The trees in the area around the junction, and the first few meters of the descent, have been painted with red & yellow bands. Then it's guesswork from there on. On my ascent I followed a stream, so I decided to do the same now. In parts the ground was very loose rocks, and steep, so care was needed. I zig-zagged for some of the way, relying on young trees to hold onto and, in others, I had the luxury to stop and admire my surroundings -    
With sights like this, I feel grateful I still have one good eye to admire & appreciate the beauty that surrounds me.
   In the coming meters I would hear the familiar sound of running water, albeit a trickle. But that trickle would soon turn into a stream. The only problem was, that over the years this stream has gouged-out the ground, which required more care than my earlier experience. I lost count how many times I hopped from one side to the other, and how many near-misses I had, as I scrambling-up the opposite bank.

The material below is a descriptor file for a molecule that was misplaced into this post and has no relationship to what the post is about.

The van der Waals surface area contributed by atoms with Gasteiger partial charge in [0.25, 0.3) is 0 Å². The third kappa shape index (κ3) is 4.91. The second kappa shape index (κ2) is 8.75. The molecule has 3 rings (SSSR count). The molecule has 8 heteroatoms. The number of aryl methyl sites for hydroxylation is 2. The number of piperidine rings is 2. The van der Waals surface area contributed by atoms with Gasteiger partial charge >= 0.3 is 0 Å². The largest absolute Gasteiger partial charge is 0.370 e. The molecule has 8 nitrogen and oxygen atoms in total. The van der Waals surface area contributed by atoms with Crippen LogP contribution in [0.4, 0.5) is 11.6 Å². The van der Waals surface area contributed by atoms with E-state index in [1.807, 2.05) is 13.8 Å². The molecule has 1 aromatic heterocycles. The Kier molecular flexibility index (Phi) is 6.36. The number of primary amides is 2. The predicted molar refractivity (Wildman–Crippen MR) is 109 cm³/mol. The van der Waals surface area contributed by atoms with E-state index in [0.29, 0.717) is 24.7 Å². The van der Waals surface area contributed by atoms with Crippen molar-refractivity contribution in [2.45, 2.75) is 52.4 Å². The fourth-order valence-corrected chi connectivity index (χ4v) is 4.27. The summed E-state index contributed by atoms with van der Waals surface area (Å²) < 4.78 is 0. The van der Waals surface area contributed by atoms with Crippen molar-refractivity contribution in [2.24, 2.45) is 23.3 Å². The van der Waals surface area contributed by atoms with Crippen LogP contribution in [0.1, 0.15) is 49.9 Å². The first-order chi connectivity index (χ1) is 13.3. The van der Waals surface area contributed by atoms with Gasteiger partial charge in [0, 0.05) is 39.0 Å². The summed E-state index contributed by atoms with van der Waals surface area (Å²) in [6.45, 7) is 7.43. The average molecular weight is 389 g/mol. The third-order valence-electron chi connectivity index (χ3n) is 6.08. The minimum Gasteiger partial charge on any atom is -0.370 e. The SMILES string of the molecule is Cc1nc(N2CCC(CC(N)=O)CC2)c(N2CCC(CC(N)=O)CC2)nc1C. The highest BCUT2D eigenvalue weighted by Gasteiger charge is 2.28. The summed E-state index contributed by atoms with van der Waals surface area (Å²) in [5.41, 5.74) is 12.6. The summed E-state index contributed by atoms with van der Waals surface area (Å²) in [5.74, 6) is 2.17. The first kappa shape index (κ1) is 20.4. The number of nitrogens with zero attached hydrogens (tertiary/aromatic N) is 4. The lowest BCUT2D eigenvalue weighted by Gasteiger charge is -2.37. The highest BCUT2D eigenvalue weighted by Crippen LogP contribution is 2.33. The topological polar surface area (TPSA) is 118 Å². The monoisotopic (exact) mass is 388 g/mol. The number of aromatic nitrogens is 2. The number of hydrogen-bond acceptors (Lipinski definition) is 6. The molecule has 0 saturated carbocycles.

But then, there in the distance, I saw it. A footbridge. The first of four I would cross before emerging back into civilization. These bridges are constructed of steel piping and, anyone over 150kg, would have to find an alternative crossing - thank god I wasn't Ichinojo, he weighs-in at 215kg. From this point the track was more defined and, once emerging from the forest, I arrived at my goal, the Yamashina Driving School. Where I discretely made my way to the entrance, in case I was apprehended for trespassing.


   I couldn't resist the urge to include these two images. They were taken on my first venture into this area, a week or so before this trip. The evening before it had rained, and the valley was very misty. I remember having to remove my glasses several times, as they kept on fogging-up. Makes one appreciate the beauty that surrounds us.

   As always, it has been a pleasure sharing this with you, and thank-you for reading this post.


   Course details and images -